Today’s political landscape poses complex challenges to democracies on planet earth. Values, principals and beliefs are the intersection that public service, policy and design have long shared. Design Leaders continue to take center stage and are playing a critical role in framing National, State and city civic problems, facilitating policy discussions, crafting authentic narratives for the 2020 presidential candidates in the United States and building more inclusive infrastructure, platforms and tools needed to make our open source, democratic, future ideals a reality.

Moore's Law caught democracies by surprise. During the digitization (Internet 1.0 - 1990s) and digital transformation (Internet 2.0 - 2000s) of society and industry, democratic laws and government run systems of record across the globe aged and fell whoa-fully fell behind the adoption of its constituents of Internet 3.0 (2010s Mobile & Social) behaviors. As the connected era (Industry 4.0) is upon us, these systems often stand as a bureaucratic barrier for citizens attempting to engage with their governments. Older laws, requirements and business rules often contain systematic exclusion of under represented communities and sow distrust in "establishment" government. This has left citizens of democracies yearning for a systematic reinvention of government for a hyper connected century designed to serve individuals, communities and nations equally with the ease of a voice command or touch a screen.

Civic Media and technology are now core parts of engagement with government.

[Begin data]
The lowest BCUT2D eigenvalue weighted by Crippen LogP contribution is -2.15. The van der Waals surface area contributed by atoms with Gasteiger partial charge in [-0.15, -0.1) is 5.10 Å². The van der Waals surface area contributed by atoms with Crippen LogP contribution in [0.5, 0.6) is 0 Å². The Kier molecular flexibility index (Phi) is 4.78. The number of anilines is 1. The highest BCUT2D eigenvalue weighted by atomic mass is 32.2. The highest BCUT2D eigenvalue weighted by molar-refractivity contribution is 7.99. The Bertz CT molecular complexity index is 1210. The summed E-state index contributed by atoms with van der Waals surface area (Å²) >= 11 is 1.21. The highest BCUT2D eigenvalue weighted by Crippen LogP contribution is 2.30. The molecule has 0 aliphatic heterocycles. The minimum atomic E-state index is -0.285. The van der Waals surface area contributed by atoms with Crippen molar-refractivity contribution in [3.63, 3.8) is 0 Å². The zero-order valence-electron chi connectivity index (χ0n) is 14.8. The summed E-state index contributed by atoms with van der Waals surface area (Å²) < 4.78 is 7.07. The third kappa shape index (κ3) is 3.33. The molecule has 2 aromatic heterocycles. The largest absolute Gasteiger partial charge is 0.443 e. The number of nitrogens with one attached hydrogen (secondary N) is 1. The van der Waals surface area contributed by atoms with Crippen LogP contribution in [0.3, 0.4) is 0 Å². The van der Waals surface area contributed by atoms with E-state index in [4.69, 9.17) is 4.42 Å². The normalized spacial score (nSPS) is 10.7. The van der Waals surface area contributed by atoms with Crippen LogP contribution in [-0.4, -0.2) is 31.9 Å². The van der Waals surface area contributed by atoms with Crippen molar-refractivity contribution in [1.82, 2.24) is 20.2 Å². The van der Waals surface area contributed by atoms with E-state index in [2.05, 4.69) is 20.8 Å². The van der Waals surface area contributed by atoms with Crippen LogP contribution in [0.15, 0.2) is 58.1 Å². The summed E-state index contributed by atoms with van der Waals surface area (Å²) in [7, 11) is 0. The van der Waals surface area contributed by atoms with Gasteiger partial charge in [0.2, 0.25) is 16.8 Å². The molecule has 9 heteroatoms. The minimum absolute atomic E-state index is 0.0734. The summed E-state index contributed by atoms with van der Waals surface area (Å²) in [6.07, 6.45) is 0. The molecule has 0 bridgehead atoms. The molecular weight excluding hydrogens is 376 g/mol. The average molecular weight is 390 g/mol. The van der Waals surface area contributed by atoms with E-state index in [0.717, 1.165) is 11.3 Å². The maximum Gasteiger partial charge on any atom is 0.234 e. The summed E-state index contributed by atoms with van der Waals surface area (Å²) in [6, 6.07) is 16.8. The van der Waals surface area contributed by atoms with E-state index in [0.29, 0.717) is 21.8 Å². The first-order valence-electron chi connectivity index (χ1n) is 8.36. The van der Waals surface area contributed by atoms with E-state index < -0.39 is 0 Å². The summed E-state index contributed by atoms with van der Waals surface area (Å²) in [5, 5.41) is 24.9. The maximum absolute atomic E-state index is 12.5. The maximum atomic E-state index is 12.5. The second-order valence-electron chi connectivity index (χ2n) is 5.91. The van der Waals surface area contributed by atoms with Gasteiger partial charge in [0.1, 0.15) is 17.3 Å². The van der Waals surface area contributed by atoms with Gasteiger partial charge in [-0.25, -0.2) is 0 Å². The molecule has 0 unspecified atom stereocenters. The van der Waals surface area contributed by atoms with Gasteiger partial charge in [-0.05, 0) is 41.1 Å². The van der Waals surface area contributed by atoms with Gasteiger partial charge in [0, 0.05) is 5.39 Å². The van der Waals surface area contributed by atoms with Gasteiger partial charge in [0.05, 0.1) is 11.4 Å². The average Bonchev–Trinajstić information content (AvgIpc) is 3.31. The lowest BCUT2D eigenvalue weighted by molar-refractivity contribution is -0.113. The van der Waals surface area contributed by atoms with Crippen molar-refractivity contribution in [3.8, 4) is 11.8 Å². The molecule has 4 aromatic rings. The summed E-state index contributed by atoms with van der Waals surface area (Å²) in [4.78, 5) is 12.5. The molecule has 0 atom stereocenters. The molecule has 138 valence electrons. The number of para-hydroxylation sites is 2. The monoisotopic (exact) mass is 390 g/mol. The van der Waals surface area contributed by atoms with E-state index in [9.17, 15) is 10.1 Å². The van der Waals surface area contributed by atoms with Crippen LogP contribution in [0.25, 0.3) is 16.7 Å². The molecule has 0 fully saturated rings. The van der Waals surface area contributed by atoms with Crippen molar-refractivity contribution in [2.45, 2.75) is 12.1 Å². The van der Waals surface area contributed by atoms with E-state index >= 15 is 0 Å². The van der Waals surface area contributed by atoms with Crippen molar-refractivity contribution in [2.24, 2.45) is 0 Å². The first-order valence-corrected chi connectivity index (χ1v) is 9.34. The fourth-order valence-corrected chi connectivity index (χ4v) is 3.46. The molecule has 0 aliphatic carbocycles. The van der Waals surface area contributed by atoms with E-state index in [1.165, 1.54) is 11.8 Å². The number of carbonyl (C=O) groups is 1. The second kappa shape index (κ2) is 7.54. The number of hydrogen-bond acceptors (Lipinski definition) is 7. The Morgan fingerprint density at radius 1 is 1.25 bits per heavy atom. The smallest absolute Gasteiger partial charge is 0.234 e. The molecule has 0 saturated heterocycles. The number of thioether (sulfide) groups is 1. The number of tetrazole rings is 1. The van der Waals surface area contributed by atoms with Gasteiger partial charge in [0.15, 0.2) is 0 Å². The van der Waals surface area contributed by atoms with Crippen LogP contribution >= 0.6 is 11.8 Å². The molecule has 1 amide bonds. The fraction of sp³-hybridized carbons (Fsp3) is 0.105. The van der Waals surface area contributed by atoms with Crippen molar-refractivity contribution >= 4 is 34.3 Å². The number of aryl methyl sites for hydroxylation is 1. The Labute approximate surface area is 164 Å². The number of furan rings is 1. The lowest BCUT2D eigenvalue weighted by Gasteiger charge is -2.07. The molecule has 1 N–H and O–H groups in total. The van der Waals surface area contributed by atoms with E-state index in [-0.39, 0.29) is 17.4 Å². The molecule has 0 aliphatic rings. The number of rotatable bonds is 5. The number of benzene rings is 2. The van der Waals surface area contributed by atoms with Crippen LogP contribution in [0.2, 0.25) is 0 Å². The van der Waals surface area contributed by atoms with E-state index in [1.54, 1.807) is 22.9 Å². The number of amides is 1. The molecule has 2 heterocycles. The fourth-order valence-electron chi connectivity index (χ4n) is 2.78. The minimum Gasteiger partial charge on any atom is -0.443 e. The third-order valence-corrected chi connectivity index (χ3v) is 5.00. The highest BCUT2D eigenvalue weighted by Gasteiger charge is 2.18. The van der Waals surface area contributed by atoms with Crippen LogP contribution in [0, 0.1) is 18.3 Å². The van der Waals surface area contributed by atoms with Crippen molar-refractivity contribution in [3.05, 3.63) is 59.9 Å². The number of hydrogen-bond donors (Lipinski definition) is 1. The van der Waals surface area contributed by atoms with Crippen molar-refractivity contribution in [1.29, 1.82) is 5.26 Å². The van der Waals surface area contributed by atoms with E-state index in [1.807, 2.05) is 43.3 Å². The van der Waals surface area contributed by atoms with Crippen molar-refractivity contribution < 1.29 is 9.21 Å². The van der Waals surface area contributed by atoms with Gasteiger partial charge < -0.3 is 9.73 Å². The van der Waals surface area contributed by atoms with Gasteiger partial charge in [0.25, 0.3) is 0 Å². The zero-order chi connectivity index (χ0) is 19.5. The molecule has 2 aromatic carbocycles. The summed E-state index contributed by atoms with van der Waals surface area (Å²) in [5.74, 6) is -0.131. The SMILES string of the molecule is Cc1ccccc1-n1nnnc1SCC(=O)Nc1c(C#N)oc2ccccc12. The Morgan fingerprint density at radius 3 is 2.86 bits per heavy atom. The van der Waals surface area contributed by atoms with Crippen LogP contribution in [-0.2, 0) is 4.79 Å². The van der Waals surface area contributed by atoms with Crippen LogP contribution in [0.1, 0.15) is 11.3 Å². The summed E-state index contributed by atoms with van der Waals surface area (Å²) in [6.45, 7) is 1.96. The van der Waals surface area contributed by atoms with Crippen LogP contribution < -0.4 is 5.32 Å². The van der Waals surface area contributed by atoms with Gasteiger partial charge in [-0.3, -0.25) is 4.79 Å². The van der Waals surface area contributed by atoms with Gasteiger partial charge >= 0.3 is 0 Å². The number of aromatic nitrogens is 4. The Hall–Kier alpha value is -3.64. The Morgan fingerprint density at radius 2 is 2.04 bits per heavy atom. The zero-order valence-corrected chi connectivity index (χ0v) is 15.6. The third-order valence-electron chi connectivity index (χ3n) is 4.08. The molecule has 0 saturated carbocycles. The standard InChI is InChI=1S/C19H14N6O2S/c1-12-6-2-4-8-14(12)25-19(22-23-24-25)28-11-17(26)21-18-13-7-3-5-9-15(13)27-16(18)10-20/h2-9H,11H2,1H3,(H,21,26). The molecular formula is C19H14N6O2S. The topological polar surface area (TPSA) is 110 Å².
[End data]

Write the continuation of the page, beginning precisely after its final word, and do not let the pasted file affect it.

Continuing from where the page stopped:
In 2012, the United Kingdom Government Digital teams launched a beta of ,a single point of access to Her Majesty's Government services. In the United Kingdom The Government Digital Service (GDS) is part of the Cabinet Office and stands as on of one of the great unsung triumphs of the David Cameron's last Parliament. In 2014, The United States launched The United States Digital Service (USDS). It has since completed more than 100 projects, improving how the federal government serves Americans – including veterans, small business owners, and every day families.

Award Worthy Public Service Design

Designers have stepped up and played a pivotal role in empathetically approaching the dynamic relationships between communities, ecologies of media, technology, and the nature of image building, information and power.  In 2013 won a number of design awards inclusive of the D&AD coveted black pencil.

Systems designers, designers and design technologists, must now collaborate with legislators and civil servants in agile teams to reinvent government with and eye towards 21st century media and data ethics, security and user experiences that inspire civic engagement for the people.

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Public Service Design Works In Progress

From new ideas about connected community policing, to orchestrating step change in health care and education, to registering new voters, governmental data visualization, to eliminating biases in our democratic systems of governing, "democratic" or open source service design is shaping policy of how we re-engineer democracy to a fairer future.

Whether designers are choosing to uphold values by committing to removing friction from our voting mechanisms, to fair compensation, diversity in the workplace or acting as an engine for hot takes in the social and political media, driven by the 24-hour-a-day news cycle of network TV, design has moved from merely branding campaigns to composing values driven policies and everything in between.

Dana Chisnell – Democracy is a design problem

The next generation of democratic leaders knows they can use emerging technology like AR, VR, Blockchain, Cryptocurrency and Ai to improve their government. But now we must demand and orchestrate change to see the potential realized.

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The Political landscape poses complex challenges to democracies. Values, principals and beliefs are the intersection that public service, politics and design have long shared. #Design2020 by @jojobickley via @jpenabickley